Half full: The Tigers seem to be making the most of their years in obscurity. According to MLB.com rankings, they have five of the game’s top 25 prospects, including starter Casey Mize and infielder Spencer Torkelson, both former No. 1 overall picks. They’ll add to their crop with the No. 3 overall pick this summer as Miguel Cabrera (487 homers, 2,866 hits) chases down milestones in his 19th major league season.

Half empty: The team’s new manager, A.J. Hinch, has seen the worst of the Tigers as a backup catcher with their 119-loss team in 2003. They’ve already reached the nadir of their current reconstruction (114 losses in 2019), but it isn’t quite over: Only one newcomer (outfielder Robbie Grossman) received a multiyear contract over the off-season.

.349: Average by Willi Castro in 2020, fourth in M.L.B. (min. 140 plate appearances).

Half full: The A’s shopped in bulk for seasoned pros with World Series experience, trading for shortstop Elvis Andrus and signing closer Trevor Rosenthal, the setup man Sergio Romo and first baseman Mitch Moreland in late February. They’ll fortify a team seeking its fourth playoff appearance in a row and hoping that starters Jesus Luzardo and A.J. Puk — highly touted lefties who lived and trained together over the winter — blossom into aces.

Half empty: First baseman Matt Olson and third baseman Matt Chapman both hit 36 home runs while winning a Gold Glove in 2019. Last season, though, Olson hit just .195 and Chapman needed surgery to repair a torn right hip labrum. Can they resume their upward trajectory — and can Andrus be a viable hitter again? In the last three seasons, his on-base percentage is a meager .306.

11: Playoff appearances in the 2000s for the A’s, more than every other A.L. team except the Yankees (17).

Half full: The Astros lost their best player from 2020, George Springer, but welcome back designated hitter Yordan Alvarez, the 2019 A.L. rookie of the year, who had knee surgery last summer and played just two games. A finger injury to lefty Framber Valdez was not as serious as first feared, and as an added bonus, it motivated the Astros to sign Jake Odorizzi, an All-Star for the Twins in 2019. Valdez’s eventual return will deepen the group.

Half empty: The ace starter Justin Verlander will probably miss the season as he recovers from Tommy John surgery, the untested Myles Straw takes over for Springer in center, and while the Astros looked strong in October, mainstays like Jose Altuve, Alex Bregman and Yuli Gurriel — who combined to hit .230 last season — must prove that their struggles were a collective fluke. Oh, and they’ll be playing with fans in the stands this season, so reminders of the 2017 sign-stealing scandal could shadow them on the road.

459: Career starts by Zack Greinke, most among active pitchers.

Half full: After three years of mixed results, the Angels will try again to get a two-way season from the still-fascinating Shohei Ohtani, who sizzled in spring training on the mound and at the plate. Injuries have limited Ohtani to just 12 career starts with a 4.39 E.R.A., but now the Angels want the full Ohtani experience, with plans to use him as a hitter even on days he pitches. Add Ohtani to Anthony Rendon and the incomparable Mike Trout, and the Angels have three of the game’s most dynamic players.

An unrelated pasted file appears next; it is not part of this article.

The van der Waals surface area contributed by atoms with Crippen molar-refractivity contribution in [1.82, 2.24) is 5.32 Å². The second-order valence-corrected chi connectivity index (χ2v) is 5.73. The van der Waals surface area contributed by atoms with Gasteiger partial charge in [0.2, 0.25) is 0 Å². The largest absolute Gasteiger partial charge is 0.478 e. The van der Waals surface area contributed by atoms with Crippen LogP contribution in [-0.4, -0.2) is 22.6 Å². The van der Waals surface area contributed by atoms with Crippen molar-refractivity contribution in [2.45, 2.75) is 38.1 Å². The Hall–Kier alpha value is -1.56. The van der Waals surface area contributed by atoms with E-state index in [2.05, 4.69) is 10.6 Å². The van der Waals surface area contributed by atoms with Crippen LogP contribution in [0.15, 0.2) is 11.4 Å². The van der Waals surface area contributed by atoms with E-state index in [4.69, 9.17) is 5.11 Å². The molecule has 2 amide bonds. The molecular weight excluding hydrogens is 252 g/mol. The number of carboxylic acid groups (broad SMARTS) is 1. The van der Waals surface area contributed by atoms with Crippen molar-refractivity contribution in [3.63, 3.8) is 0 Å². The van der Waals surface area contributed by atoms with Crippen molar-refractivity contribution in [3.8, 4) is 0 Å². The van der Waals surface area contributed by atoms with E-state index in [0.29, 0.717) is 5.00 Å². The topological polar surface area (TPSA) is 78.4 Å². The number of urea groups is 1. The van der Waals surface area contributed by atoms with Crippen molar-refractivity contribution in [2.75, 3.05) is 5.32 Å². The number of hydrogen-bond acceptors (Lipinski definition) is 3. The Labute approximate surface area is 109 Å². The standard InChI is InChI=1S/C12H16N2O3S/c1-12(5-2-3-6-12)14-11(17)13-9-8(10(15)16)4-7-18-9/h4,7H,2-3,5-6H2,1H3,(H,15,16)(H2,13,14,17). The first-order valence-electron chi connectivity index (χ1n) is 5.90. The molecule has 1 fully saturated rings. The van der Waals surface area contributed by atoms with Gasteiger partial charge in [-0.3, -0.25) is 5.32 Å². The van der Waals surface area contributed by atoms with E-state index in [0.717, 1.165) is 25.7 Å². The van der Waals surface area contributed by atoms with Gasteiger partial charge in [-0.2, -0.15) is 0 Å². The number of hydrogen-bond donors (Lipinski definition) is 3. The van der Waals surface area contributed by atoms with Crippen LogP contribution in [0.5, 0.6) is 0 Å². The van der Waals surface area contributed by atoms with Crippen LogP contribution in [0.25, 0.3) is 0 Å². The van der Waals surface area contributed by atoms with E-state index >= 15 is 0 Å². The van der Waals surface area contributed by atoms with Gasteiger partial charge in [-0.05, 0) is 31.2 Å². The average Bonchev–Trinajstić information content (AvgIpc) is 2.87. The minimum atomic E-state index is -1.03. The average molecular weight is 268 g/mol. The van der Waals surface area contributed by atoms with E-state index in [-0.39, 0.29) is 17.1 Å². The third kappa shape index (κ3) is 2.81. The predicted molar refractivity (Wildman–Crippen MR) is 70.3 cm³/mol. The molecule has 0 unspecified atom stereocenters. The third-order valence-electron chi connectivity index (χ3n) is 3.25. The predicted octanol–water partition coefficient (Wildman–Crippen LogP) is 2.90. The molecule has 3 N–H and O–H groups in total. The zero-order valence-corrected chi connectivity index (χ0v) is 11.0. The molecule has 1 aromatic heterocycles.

Half empty: The Angels plan to use six starting pitchers, which is quite ambitious for a team that struggles every year to find two or three. In the six seasons since the Angels’ last playoff appearance, in 2014, their starters have compiled just 37.1 wins above replacement (as calculated by Fangraphs), the fewest of any team in the majors. They’re counting on Dylan Bundy, Griffin Canning, Alex Cobb, Andrew Heaney, Jose Quintana and Ohtani to reverse that trend.

1,185: Draft spot in 2015 of first baseman Jared Walsh, who hit .337 with nine homers last September.

Half full: Center fielder Kyle Lewis was the A.L. rookie of the year last season, and a pair of former New York pitching prospects — Justus Sheffield (Yankees) and Justin Dunn (Mets) — looked solid in 10 starts apiece. The top outfield prospects Julio Rodriguez, 20, and Jarred Kelenic, 21, are eager to make their mark in Seattle.

Half empty: “Half empty” roughly describes T-Mobile Park, which welcomed an average of 43,200 fans per game in the team’s last playoff season, 2001, but just 22,112 in 2019. The team must repair trust with fans and players after the former chief executive Kevin Mather’s infamous Rotary Club speech in February, when he exposed the organization’s strategy of keeping prospects in the minors unless they sign long-term, team-friendly contracts.

36: Wins by Marco Gonzales since 2018, trailing only Gerrit Cole and Justin Verlander in M.L.B.

Half full: It took until their 50th season in Texas, but the Rangers can finally welcome fans inside to see them play during the roasting summer months. Their retractable-roof ballpark opened amid the pandemic and hosted fans for neutral-site postseason games only.

Half empty: The Rangers have never won the World Series, yet they’ve also never endured a streak of five losing seasons since the 1960s, when they were the Washington Senators. They open this season with a streak of four that seems likely to grow; the team made only marginal improvements to the A.L.’s worst offense, but did get a promising young starter, Dane Dunning, from the White Sox for Lance Lynn.

40,300: Seats at Globe Life Field, which will be open at 100 percent capacity for opening day.

Dodgers over Braves

White Sox over Yankees

Dodgers over White Sox